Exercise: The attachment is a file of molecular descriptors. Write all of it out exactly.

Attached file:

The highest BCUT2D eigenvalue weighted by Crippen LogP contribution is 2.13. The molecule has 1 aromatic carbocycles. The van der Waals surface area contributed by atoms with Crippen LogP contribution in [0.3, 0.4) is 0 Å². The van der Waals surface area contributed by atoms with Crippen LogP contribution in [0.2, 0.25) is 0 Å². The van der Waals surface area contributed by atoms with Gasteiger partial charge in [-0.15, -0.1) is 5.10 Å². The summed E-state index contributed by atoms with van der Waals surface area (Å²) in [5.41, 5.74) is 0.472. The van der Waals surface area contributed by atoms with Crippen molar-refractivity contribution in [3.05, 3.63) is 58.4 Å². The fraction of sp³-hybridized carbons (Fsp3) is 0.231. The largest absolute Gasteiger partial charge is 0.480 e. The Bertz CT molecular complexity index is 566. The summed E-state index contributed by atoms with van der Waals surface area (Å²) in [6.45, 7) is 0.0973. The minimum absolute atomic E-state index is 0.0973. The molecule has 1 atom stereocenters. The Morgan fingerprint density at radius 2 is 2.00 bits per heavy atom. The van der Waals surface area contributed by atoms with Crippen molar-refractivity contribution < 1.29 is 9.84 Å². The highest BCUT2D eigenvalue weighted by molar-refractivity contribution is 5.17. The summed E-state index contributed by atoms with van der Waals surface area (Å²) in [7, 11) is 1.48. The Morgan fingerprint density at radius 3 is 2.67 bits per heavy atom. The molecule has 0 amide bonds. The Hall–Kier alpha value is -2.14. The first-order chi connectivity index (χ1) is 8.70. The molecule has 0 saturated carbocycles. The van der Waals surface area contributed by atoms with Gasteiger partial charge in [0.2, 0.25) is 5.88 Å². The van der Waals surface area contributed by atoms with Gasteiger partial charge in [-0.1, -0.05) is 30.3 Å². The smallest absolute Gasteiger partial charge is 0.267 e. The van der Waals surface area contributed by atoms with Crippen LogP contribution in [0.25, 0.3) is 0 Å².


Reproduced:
The highest BCUT2D eigenvalue weighted by Crippen LogP contribution is 2.13. The molecule has 1 aromatic carbocycles. The van der Waals surface area contributed by atoms with Crippen LogP contribution in [0.3, 0.4) is 0 Å². The van der Waals surface area contributed by atoms with Crippen LogP contribution in [0.2, 0.25) is 0 Å². The van der Waals surface area contributed by atoms with Gasteiger partial charge in [-0.15, -0.1) is 5.10 Å². The summed E-state index contributed by atoms with van der Waals surface area (Å²) in [5.41, 5.74) is 0.472. The van der Waals surface area contributed by atoms with Crippen molar-refractivity contribution in [3.05, 3.63) is 58.4 Å². The fraction of sp³-hybridized carbons (Fsp3) is 0.231. The largest absolute Gasteiger partial charge is 0.480 e. The Bertz CT molecular complexity index is 566. The summed E-state index contributed by atoms with van der Waals surface area (Å²) in [6.45, 7) is 0.0973. The minimum absolute atomic E-state index is 0.0973. The molecule has 1 atom stereocenters. The Morgan fingerprint density at radius 2 is 2.00 bits per heavy atom. The van der Waals surface area contributed by atoms with Crippen molar-refractivity contribution < 1.29 is 9.84 Å². The highest BCUT2D eigenvalue weighted by molar-refractivity contribution is 5.17. The summed E-state index contributed by atoms with van der Waals surface area (Å²) in [7, 11) is 1.48. The Morgan fingerprint density at radius 3 is 2.67 bits per heavy atom. The molecule has 0 amide bonds. The Hall–Kier alpha value is -2.14. The first-order chi connectivity index (χ1) is 8.70. The molecule has 0 saturated carbocycles. The van der Waals surface area contributed by atoms with Gasteiger partial charge in [0.2, 0.25) is 5.88 Å². The van der Waals surface area contributed by atoms with Gasteiger partial charge in [-0.1, -0.05) is 30.3 Å². The smallest absolute Gasteiger partial charge is 0.267 e. The van der Waals surface area contributed by atoms with Crippen LogP contribution in [0.25, 0.3) is 0 Å².